The View from The Middle
By Anonymous | December 4, 2018
If you are like me, you probably spend quite a bit of time online.
We read news articles online, watch videos, plan vacations, shop and much more. At the same time, we are generating data that is being used to tailor advertising to our personal preferences. Profiles constructed from our personal information are used to suggest movies and music we might like. Data driven recommendations make it easier for us to find relevant content. Advertising also provides revenue for the content providers which allows us to access those videos and articles at reduced cost.
But is the cost really reduced? How valuable is your data and how important is your privacy? Suppose you were sharing a computer with other members of your household. Would you want all your activities reflected in targeted advertising? Most of the time we are unaware that we are under surveillance and have no insight into the profiles created using our personal information. If we don’t want our personal information shared, how do we turn it off?
To answer that question, let’s first see what is being collected. We’ll put a proxy server between the web browser and the internet to act as a ‘Man-in-the-Middle’. All web communication goes through the proxy server which can record and display the content. We can now see what is being shared and where it is going.
The Privacy Settings of our Chrome browser allow us to turn off web services that share data. We also enable ‘Do Not Track’ to request that sites not track our browsing habits across websites.
Let’s see what happens when we browse to the webpage of a popular travel site and perform a search for vacation accommodation. In our proxy server we observe that the travel website caused many requests to be sent from our machine to advertising and analytics sites.
We can see requests being made to AppNexus (secure.adnxs.com), a company which builds groups of users for targeted advertising. These requests have used the X-Proxy-Origin HTTP Header to transmit our IP address. As IP addresses can be associated with geographic location this is personal data we may prefer to protect.
Both the Google Marketing Platform (doubleclick.net) and AppNexus are sharing details of the travel search in the Referrer HTTP Header. They know the intended destination and dates and the number of adults and children travelling.
ATDMT (ad.atdmt.com) is owned by a Facebook subsidiary Atlas Solutions. It is using a one pixel image as a tracking bug although the Do Not Track header is set to true. Clearbrain is a predictive analytics company which is also using a tracking bug.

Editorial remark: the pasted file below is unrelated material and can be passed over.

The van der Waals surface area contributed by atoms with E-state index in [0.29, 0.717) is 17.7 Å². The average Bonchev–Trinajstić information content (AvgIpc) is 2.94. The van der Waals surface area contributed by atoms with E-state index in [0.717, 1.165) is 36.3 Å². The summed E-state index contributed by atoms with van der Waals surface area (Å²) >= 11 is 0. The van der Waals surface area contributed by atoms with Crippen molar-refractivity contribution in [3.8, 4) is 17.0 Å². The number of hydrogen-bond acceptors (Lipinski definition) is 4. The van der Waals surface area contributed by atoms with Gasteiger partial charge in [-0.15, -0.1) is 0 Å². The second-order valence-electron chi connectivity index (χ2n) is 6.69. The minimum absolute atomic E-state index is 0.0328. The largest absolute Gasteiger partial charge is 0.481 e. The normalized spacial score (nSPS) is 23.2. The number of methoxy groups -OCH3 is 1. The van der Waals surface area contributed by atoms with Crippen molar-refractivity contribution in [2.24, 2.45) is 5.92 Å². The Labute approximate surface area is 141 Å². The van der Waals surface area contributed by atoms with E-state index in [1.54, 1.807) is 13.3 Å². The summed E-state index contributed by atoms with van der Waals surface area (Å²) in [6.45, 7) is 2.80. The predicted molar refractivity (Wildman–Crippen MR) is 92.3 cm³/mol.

Now we’ll have a look at the effectiveness of some popular privacy tools:
- The Electronic Frontier Foundation’s ‘Privacy Badger’ combined with ‘Adblock Plus’ in Chrome. Privacy Badger is a browser add-on from the Electronic Frontier Foundation that stops advertisers and other third-party trackers from secretly tracking what pages you look at on the web. Adblock Plus is a free open source ad blocker which allows users to customize how much advertising they want to see.
- The Cliqz browser with Ghostery enabled. Ghostery is a privacy plugin giving control over ads and tracking technologies. Cliqz is an open source browser designed for privacy.
There are now far fewer calls to third party websites. Privacy Badger has successfully identified and blocked the ATDMT tracking bug. Our IP address and travel search are no longer being collected. However neither Privacy Badger nor Ghostery detected the Clearbrain tracker. Since Privacy Badger learns to spot trackers while we browse it may just need to more time to detect bugs.
While these privacy tools are quite effective at providing some individual control over personal information, they are by no means a perfect solution. This approach places the burden of protecting privacy on the individual who does not always understand the risks. While these tools are designed to be easy to install, many people are unfamiliar with browser plugins.
Furthermore, we are making a trade off between our privacy and access to tailored advertising. Content websites we love to use may be sponsored by the advertising revenue we are now blocking.
For now, these tools at least offer the ability to make a choice.